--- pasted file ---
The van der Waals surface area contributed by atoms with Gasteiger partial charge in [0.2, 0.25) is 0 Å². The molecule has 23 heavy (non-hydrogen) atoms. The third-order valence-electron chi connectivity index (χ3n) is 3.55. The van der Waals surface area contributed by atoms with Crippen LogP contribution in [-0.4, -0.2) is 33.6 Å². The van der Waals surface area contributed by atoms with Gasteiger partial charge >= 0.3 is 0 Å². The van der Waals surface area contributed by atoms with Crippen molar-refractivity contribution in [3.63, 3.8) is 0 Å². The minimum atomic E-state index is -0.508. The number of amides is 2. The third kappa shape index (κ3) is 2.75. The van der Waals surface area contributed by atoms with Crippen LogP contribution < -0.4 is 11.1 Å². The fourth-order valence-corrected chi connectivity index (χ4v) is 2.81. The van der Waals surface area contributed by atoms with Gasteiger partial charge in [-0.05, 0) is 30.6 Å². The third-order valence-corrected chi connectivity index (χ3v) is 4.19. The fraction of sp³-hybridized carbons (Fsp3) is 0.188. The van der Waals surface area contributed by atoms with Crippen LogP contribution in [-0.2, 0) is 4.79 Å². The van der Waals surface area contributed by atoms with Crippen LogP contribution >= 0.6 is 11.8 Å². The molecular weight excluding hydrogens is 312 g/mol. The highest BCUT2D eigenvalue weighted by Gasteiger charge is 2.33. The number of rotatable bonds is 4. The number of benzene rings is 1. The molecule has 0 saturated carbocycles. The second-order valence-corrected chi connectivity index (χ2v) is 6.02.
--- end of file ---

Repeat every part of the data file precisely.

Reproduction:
The van der Waals surface area contributed by atoms with Gasteiger partial charge in [0.2, 0.25) is 0 Å². The molecule has 23 heavy (non-hydrogen) atoms. The third-order valence-electron chi connectivity index (χ3n) is 3.55. The van der Waals surface area contributed by atoms with Crippen LogP contribution in [-0.4, -0.2) is 33.6 Å². The van der Waals surface area contributed by atoms with Gasteiger partial charge >= 0.3 is 0 Å². The van der Waals surface area contributed by atoms with Crippen molar-refractivity contribution in [3.63, 3.8) is 0 Å². The minimum atomic E-state index is -0.508. The number of amides is 2. The third kappa shape index (κ3) is 2.75. The van der Waals surface area contributed by atoms with Crippen LogP contribution < -0.4 is 11.1 Å². The fourth-order valence-corrected chi connectivity index (χ4v) is 2.81. The van der Waals surface area contributed by atoms with Gasteiger partial charge in [-0.05, 0) is 30.6 Å². The third-order valence-corrected chi connectivity index (χ3v) is 4.19. The fraction of sp³-hybridized carbons (Fsp3) is 0.188. The van der Waals surface area contributed by atoms with Crippen LogP contribution in [-0.2, 0) is 4.79 Å². The van der Waals surface area contributed by atoms with Crippen LogP contribution >= 0.6 is 11.8 Å². The molecular weight excluding hydrogens is 312 g/mol. The highest BCUT2D eigenvalue weighted by Gasteiger charge is 2.33. The number of rotatable bonds is 4. The number of benzene rings is 1. The molecule has 0 saturated carbocycles. The second-order valence-corrected chi connectivity index (χ2v) is 6.02.